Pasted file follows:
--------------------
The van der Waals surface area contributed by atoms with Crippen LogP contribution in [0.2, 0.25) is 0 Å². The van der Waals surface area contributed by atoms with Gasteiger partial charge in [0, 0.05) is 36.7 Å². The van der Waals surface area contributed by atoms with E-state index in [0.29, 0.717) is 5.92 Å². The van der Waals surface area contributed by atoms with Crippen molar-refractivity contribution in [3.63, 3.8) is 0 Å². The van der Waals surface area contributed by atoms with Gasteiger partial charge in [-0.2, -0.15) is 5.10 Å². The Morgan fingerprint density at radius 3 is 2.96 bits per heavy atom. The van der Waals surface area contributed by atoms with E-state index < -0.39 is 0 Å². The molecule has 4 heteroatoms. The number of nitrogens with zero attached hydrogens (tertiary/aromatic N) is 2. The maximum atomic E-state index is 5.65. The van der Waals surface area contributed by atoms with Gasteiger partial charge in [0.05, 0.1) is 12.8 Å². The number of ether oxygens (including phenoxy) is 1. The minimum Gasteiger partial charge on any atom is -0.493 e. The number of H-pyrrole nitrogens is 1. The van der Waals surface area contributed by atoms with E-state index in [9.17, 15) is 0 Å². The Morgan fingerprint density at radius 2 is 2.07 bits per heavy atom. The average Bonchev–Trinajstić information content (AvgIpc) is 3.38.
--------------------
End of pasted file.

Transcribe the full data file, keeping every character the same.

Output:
The van der Waals surface area contributed by atoms with Crippen LogP contribution in [0.2, 0.25) is 0 Å². The van der Waals surface area contributed by atoms with Gasteiger partial charge in [0, 0.05) is 36.7 Å². The van der Waals surface area contributed by atoms with E-state index in [0.29, 0.717) is 5.92 Å². The van der Waals surface area contributed by atoms with Crippen molar-refractivity contribution in [3.63, 3.8) is 0 Å². The van der Waals surface area contributed by atoms with Gasteiger partial charge in [-0.2, -0.15) is 5.10 Å². The Morgan fingerprint density at radius 3 is 2.96 bits per heavy atom. The van der Waals surface area contributed by atoms with E-state index < -0.39 is 0 Å². The molecule has 4 heteroatoms. The number of nitrogens with zero attached hydrogens (tertiary/aromatic N) is 2. The maximum atomic E-state index is 5.65. The van der Waals surface area contributed by atoms with Gasteiger partial charge in [0.05, 0.1) is 12.8 Å². The number of ether oxygens (including phenoxy) is 1. The minimum Gasteiger partial charge on any atom is -0.493 e. The number of H-pyrrole nitrogens is 1. The van der Waals surface area contributed by atoms with E-state index in [9.17, 15) is 0 Å². The Morgan fingerprint density at radius 2 is 2.07 bits per heavy atom. The average Bonchev–Trinajstić information content (AvgIpc) is 3.38.